Bob Harrison has basic training in biological sciences, with two doctoral degrees in auditory neuroscience from British universities. He has spent decades in basic and clinical research fields in audiology and otology has an international reputation as an expert on the inner ear and auditory neuroscience. His research has helped us to understand the pathophysiology of hearing loss and the plasticity of the auditory brain. He has published his findings in 200 papers in scientific and medical journals and has received many awards and honours for these contributions. Through his 40 years of academic interest in audiology and otology, Harrison has tried to take new discoveries and knowledge from the laboratory and translate them into the clinical realm, and thus promote wellness and improved hearing healthcare.
Harrison is involved in both basic and clinically related research. Much of his research career has focused on animal models of hearing loss, including auditory neuropathy, acoustic trauma, age related hearing loss, and most recently, hearing loss after cytomegalovirus (CMV) infection. In addition, he has been involved in many studies relating to hearing loss in children, including cochlear implantation outcome measures, and neonatal hearing screening.
Education and experience
Harrison has spent decades teaching auditory neuroscience at undergraduate and graduate levels. He has supervised the research of over 80 graduate trainees (master’s and PhD students, and post-doctoral fellows).
- 2018: Honorary Member (for life) of the Canadian Academy of Audiology (CAA)
- 2017: SENTAC (Society for Ear Nose and throat Advances in children) Scientific Achievement Award
- 2014–2019: Vice Chair (research) Department of Otolaryngology - Head & Neck Surgery, University of Toronto
- 2014: American Physiological Society, 10 year Membership Award
- 2013: Humanitarian Award, Family Centered Care, SickKids Foundation
- 2013: Award of Excellence, Canadian Association of Speech Language Pathologists and Audiologists (CASLPA)
- 2012: Elected Member of the International Academy of Otorhinolaryngology – Head and Neck Surgery
- 2011–2017: Academic board, University of Toronto. Elected Faculty of Medicine representative
- 2009: Canadian Pediatric Society, Noni MacDonald Prize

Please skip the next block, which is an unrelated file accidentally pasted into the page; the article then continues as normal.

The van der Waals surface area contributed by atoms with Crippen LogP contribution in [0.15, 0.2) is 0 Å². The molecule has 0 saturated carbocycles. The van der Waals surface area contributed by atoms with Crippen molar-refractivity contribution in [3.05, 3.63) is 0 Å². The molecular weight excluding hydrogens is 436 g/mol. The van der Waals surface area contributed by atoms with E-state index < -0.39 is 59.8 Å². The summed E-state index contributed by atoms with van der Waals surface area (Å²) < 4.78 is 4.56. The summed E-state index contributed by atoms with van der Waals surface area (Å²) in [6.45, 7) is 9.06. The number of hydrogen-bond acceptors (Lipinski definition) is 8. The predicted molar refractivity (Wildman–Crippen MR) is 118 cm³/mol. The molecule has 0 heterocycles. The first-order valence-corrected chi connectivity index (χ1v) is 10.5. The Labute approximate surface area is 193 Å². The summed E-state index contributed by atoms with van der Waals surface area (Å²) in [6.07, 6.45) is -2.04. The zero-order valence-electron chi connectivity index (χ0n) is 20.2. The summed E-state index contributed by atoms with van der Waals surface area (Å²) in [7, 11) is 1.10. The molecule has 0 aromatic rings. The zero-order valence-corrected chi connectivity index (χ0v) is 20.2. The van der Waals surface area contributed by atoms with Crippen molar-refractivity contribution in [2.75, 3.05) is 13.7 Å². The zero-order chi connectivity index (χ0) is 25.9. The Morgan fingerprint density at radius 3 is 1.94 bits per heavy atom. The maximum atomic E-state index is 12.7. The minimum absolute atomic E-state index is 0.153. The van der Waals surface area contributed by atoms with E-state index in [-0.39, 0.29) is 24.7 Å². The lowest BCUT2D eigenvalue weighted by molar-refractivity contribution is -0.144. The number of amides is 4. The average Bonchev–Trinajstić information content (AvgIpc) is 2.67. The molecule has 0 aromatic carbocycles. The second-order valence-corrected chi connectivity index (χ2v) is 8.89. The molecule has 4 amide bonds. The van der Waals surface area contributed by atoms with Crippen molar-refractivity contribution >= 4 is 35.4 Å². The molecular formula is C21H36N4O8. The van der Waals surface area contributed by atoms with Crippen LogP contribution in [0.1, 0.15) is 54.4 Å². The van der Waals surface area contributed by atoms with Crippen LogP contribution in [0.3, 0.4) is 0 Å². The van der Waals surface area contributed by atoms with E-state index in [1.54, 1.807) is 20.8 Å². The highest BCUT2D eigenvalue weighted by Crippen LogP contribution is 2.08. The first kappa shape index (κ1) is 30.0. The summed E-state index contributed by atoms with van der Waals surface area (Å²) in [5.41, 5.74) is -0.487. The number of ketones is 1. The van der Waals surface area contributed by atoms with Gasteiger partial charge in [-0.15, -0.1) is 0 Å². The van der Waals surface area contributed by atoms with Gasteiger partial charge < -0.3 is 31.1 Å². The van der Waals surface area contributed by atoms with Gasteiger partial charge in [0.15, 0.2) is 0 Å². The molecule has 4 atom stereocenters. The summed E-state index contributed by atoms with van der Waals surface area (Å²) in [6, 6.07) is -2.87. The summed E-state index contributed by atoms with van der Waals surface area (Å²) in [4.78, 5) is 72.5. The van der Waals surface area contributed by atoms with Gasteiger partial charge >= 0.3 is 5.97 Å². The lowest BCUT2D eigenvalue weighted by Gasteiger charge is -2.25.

- 2006–2016: Scientific Director, The Hearing Foundation of Canada, 2006-present
- 2005: Elected Member, Society for Ear, Nose and Throat Advances in Children (SENTAC)
- 1991: Elected to Collegium Oto-Rhino-Laryngologicum Amicitiae Sacrum (CORLAS)
- Hearing loss caused by CMV infection is correlated with reduced endocochlear potentials caused by strial damage in murine models. Yu Y, Shi K, Nielson C, Graham EM, Price MS, Haller TJ, Carraro M, Firpo MA, Park AH, Harrison RV. Hear Res. 2022 Apr;417:108454. doi: 10.1016/j.heares.2022.108454. Epub 2022 Jan 31. PMID: 35131579
- Synthetic Simulator for Surgical Training in Tracheostomy and Open Airway Surgery. Deonarain AR, Harrison RV, Gordon KA, Looi T, Agur AMR, Estrada M, Wolter NE, Propst EJ. Laryngoscope. 2021 Jul;131(7):E2378-E2386. doi: 10.1002/lary.29359. Epub 2021 Jan 16. PMID: 33452681
- Does riboflavin depletion cause auditory neuropathy spectrum disorder in at risk neonates? James AL, Chakraborty P, Tomlinson C, Harrison RV. Int J Pediatr Otorhinolaryngol. 2020 Oct;137:110238. doi: 10.1016/j.ijporl.2020.110238. Epub 2020 Jul 2. PMID: 32896351 Review.
- Early Enzyme Replacement Therapy Improves Hearing and Immune Defects in Adenosine Deaminase Deficient-Mice. Xu X, Negandhi J, Min W, Tsui M, Post M, Harrison RV, Grunebaum E. Front Immunol. 2019 Mar 13;10:416. doi: 10.3389/fimmu.2019.00416. eCollection 2019. PMID: 30918508 Free PMC article.
- Changes to Neural Activation Patterns (c-fos Labeling) in Chinchilla Auditory Midbrain following Neonatal Exposure to an Enhanced Sound Environment. D'Alessandro LM, Harrison RV. Neural Plast. 2018 Jul 5;2018:7160362. doi: 10.1155/2018/7160362. eCollection 2018. PMID: 30123254